There’s a theme in this post.
Align your values with your actions.
I don’t know any leaders who want to be a workaholic at the cost of their family.
And yet …
This struggle is real for many school leaders.
It doesn’t have to be that way.
You can say NO.
You can set boundaries.
You can prioritize your family.
YOU’LL GET MORE DONE IF YOU DON’T WORK SO HARD. (THE SECRET OF 85%).
The other day I was listening to Tim Ferriss interviewing Hugh Jackman on his podcast.
Jackman told a story of the athlete Carl Lewis — winner of 9 Olympic gold medals — a successful man for sure.
The interesting thing about Carl is that he was notorious for starting off races slow.
Not good for a sprinter!
But his coach once told him something that helped him rack up win-after-win, and gold-after-gold medal.
“Just give me 85% effort,” his coach said.
Contrast that with what you hear in education.
“I want 100% … NO … 110% effort!”
A maximum effort makes you tense.
85% effort on the other hand, lets you approach the challenge with a relaxed focus.
While other runners were getting more and more tense throughout the race, Carl was relaxed …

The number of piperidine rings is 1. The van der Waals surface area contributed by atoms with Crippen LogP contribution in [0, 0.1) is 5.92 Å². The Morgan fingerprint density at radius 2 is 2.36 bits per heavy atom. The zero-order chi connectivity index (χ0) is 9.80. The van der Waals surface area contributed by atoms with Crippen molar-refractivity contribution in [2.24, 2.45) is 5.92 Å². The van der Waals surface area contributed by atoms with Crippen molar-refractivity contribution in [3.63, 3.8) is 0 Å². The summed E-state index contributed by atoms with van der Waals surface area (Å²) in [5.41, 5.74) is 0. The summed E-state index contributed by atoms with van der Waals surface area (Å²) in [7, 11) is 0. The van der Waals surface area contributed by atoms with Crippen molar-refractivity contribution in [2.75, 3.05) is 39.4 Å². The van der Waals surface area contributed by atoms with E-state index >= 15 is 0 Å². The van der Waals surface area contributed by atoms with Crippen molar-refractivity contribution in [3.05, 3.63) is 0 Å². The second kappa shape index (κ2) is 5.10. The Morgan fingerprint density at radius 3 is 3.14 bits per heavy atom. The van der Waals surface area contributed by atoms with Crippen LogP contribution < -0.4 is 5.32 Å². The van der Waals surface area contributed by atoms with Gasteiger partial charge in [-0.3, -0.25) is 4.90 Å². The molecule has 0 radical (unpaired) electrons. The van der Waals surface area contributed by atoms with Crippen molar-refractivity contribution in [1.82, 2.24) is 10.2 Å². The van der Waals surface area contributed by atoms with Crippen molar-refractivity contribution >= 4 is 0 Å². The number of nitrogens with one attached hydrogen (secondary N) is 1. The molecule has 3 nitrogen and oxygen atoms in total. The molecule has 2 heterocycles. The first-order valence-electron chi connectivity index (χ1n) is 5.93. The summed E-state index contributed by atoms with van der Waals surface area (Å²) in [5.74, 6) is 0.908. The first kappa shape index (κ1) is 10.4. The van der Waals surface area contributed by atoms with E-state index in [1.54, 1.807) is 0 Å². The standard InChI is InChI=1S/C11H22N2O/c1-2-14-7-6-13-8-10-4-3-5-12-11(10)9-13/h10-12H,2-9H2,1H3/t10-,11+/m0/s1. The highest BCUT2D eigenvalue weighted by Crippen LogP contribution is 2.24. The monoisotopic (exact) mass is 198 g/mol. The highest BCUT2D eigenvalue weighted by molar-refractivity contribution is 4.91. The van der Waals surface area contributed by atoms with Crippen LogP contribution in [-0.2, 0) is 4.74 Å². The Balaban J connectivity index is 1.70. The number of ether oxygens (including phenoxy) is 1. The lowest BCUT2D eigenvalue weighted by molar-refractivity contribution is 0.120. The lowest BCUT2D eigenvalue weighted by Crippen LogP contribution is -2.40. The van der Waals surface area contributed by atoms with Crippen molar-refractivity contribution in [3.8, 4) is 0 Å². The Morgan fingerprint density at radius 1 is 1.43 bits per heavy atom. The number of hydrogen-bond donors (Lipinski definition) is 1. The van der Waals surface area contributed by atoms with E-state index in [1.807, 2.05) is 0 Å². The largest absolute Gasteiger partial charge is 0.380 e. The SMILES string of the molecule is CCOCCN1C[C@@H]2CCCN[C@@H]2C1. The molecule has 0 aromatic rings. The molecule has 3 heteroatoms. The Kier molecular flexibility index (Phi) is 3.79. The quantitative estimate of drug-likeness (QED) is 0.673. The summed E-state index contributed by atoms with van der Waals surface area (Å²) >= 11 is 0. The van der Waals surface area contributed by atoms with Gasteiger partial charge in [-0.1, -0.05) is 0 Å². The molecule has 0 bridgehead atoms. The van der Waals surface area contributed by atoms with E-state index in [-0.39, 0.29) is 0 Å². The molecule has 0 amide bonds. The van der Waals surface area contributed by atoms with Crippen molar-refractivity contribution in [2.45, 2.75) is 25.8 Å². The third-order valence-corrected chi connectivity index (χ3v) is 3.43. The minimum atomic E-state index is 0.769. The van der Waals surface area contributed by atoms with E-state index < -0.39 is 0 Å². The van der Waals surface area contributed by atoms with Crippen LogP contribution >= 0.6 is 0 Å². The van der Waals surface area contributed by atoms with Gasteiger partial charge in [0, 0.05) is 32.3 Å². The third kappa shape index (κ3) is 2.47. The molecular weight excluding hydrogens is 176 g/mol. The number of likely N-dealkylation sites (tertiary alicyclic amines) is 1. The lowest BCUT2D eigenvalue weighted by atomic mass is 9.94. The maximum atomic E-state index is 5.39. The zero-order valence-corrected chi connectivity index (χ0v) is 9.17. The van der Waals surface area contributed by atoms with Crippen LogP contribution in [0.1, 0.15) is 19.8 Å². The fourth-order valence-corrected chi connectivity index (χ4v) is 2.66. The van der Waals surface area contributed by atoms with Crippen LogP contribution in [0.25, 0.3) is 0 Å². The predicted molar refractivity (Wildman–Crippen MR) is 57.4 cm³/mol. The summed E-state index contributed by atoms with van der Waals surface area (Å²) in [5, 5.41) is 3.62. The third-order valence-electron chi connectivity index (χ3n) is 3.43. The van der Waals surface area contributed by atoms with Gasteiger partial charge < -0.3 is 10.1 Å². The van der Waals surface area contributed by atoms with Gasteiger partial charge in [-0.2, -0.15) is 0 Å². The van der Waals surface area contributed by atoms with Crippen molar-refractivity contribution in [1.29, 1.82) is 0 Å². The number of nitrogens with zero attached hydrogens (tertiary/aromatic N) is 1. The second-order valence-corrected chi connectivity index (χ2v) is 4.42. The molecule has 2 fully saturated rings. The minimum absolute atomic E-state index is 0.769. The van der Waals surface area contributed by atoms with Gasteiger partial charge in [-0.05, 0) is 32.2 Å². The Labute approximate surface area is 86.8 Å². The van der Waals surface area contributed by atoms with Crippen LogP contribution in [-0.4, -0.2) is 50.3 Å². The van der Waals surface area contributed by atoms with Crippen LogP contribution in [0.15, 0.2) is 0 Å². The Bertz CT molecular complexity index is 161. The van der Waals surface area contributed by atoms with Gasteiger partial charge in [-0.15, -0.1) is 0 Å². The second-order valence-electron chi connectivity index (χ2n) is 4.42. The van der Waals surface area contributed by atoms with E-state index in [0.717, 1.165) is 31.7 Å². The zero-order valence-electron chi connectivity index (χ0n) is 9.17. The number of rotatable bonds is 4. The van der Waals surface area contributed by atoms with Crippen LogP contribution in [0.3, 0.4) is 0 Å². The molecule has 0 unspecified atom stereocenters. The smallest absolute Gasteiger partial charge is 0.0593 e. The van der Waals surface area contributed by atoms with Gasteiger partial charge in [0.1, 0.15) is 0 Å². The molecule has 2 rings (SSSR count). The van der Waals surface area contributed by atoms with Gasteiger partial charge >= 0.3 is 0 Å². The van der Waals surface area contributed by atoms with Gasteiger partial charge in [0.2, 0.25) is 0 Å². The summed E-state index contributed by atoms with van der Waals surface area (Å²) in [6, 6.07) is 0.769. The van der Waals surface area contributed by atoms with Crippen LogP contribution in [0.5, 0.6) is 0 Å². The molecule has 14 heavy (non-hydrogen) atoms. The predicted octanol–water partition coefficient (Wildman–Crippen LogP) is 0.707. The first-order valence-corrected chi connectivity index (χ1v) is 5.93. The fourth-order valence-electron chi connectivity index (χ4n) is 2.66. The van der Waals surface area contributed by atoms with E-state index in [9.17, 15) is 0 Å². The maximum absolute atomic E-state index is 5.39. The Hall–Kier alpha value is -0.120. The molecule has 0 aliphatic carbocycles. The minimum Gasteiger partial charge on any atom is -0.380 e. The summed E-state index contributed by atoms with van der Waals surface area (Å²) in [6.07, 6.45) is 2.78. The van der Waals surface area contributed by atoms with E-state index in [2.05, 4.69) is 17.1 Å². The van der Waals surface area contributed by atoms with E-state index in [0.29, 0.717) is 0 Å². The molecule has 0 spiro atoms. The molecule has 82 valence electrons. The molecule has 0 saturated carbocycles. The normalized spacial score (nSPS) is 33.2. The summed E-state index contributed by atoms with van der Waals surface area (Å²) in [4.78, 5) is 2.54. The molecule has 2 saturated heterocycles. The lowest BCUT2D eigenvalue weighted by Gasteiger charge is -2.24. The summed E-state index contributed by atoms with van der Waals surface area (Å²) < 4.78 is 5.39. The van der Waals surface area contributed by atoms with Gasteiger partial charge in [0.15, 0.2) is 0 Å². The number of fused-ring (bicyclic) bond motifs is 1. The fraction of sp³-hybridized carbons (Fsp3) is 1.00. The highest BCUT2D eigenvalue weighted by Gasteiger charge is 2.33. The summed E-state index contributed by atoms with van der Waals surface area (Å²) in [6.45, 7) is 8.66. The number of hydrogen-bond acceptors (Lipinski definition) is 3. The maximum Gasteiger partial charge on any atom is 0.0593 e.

And he blew right past them through the finish line.
THE MAJORITY OF SCHOOL LEADERS ARE AVERAGE OR WORSE. IF YOU ARE READING THIS YOU CAN BE GREAT.
One reason I became a school leader is because I saw how BAD other school leaders were and I thought, “I could do that better.”
There was a time when I served 20+ schools from the Central Office of Chicago Public Schools. During that time I worked with and saw many examples of school leadership.
The truth is, the majority of principals were average or worse …
That makes sense to me too.
It’s an easier path.
- Average (or worse) principals aren’t organized.
- Average (or worse) principals don’t have hard conversations or communicate well.
- Average (or worse) principals ignore culture.
- Average (or worse) principals care more about the “look” versus what it takes …
- Average (or worse) principals don’t prioritize their professional growth.
To become a great principal it begins with a choice, but it doesn’t end there.
The fact that you read this article tells me that you are on the path …
Now be sure to act!
READY TO LEVEL UP?
I’ve created a 5-day challenge, “The Back to School Boot Camp,” with the ONE THING guaranteed to help you start the year off with success.
The ONE THING is a 90-day plan, and over 5-days I will send you an inspiring video along with an actionable challenge to help you create your 90-day plan for next year.